The past 8 or more years most of us have managed PC updates using WSUS (Windows Server Update Service) and Group policy. However, the structure of the modern office has changed to a large percentage of mobile employees who never ‘touch down’ at headquarters. If these devices do not connect to the domain they do not have updates applied.
A client who has not returned to the office in 18 months, and likely will not for the life of their laptop, recently asked how they could update their machine manually. Currently they were not able to do so as Windows Update showed “settings are managed by your system administrator”, in other words, by WSUS
It is quite simple to disable WSUS management in the registry, however remember if the device is reconnected to the domain, the WSUS policies will be reapplied. Therefore you may want to move the device to an OU not linked to the WSUS policy or remove the device in the policy under security filtering.
Disclaimer: Be aware making incorrect registry changes can have disastrous effects to the health of the device. Be sure to backup the registry before editing. To do so see the following Microsoft article; “How to back up and restore the registry in Windows” http://support.microsoft.com/kb/322756
- Open the registry editor, by entering Regedit in the Start / Run box, and browse to: HKLM\Software\Policies\Microsoft\Windows\
- Locate the WindowsUpdate Key and delete it
- Reboot the PC (may take 2 reboots)
- Now you can manually update and configure Windows updates to automatically check for and install updates directly from the Microsoft Update site
You may want to consider using a newer service such as Windows Intune to manage your computers, especially mobile devices. http://www.microsoft.com/en-us/server-cloud/products/windows-intune/
There are many articles regarding how to locate and regain space consumed by many SBS services and log files, including one of my own; “Missing SBS 2008/2011 Drive Space“. One of the most common issues is the WSUS admin logs located in C:\inetpub\logs\LogFiles\W3SVC_____ which can consume huge amounts of drive space. With SBS 2011 and SBS 2008 (2008 if updates are applied) this particular folder should be looked after by a scheduled task which clears out log files older than 100 days. In a few cases you may want to edit this and reduce it to a shorter period of time, as very nicely explained by Ronny Pot.
I was asked to look at an SBS server today which had ‘lost’ most of its system partition available space. It was not really lost as it was found in a C:\inetpub\logs\LogFiles\W3SVC_____ folder. However, this should have been looked after by the aforementioned scheduled task. Upon review of the task history it seems the task’s script has been failing for several months resulting in “Action start failed” and “Action failed to start” messages with an Error Value of 2147942402.
Note: the task is located under Administrative Tools | Task Scheduler | Task Scheduler Library | Microsoft | Windows | Windows Small Business Server 20xx Standard | WSUSLog Cleaner
In this case the time frame had been reduced to 30 days, but noticed when saving the changes, if not paying attention, the “arguments” for the script can get modified by Windows. The changes can be made under the Actions tab as per the image below:
However, in some but not all cases, when clicking OK to save you may get a popup as below:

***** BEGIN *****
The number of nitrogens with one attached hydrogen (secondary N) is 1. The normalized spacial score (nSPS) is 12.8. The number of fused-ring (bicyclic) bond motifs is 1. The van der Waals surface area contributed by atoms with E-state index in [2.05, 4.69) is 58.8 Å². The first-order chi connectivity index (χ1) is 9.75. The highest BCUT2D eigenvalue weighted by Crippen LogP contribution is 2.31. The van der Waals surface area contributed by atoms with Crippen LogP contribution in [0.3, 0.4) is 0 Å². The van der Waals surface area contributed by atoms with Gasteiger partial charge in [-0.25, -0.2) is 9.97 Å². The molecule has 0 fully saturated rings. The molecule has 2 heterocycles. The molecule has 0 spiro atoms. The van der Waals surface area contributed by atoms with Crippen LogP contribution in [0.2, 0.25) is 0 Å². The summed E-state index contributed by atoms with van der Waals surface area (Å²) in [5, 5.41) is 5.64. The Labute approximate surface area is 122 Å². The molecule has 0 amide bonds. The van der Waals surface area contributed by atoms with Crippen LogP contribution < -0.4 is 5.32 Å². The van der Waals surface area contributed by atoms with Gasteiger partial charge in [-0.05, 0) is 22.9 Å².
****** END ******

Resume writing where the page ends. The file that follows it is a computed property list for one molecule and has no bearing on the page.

Note the text. If you select yes it changes the Program/Script field to C:\Program, and the Argument field to Files\Windows Small Business Server\Bin\WSUSLogCleaner.vbs 30. The entire path needs to be in the Program/Scripts field and only 30 in the argument. It seems someone in a hurry clicked yes, as one would assume when approving changes, and did not double check after the fact. It seems the popup only occurs if there are no existing quotes around “C:\Program,Files\Windows Small Business Server\Bin\WSUSLogCleaner.vbs” in the Program/Scripts field.
I just installed “Security Update for Windows Services 3.0 x 64 KB2596911” on a clients SBS 2008 server, as 1 of 6 updates, only to have it fail. Upon reboot neither Sharepoint website or the WSUS console were functioning. In addition the Application Event Log was full of Event ID 5084, Source MSSQL$MICROSOFT##SSEE informational events. A quick Google showed many folk have encountered similar issues, for example:
In my case after the reboot I was able to resolve by downloading the single update from the link below, right clicking and choosing run as administrator, and wait, and wait, and wait! Be patient, the update though small took about 45 minutes to complete but it was successful, and all services restarted. Though it did not prompt for a reboot I felt it was best to do so and everything still functioned properly.
For the record, there is no mention of it in the KB article, but during the install it advises that you need volume licensing to use the update. I choose to accept the notification and continue, working on the assumption the licensing referred to the base product. In my case this was being installed on Small Business Server where Sharepoint is an integrated component.
This may not be a solution in all cases, but it was a simple, though tedious, repair for this server.
There have been numerous problems reported after installing Microsoft update KB2720211
- WSUS server stops synchronizing with Microsoft Update
- Website Verifications are not accurate
- WSUS server stops working and also fails to reinstall
- Errors in errorlog for Windows internal database
- Some have reported backups fail to run on SBS
Should any of these be plaguing your systems Microsoft just released a TechNet Blog article addressing these issues which may be of some help:
If interested in reading about end user reports, currently the key links to follow are:
Google/Bing KB2720211 to locate more.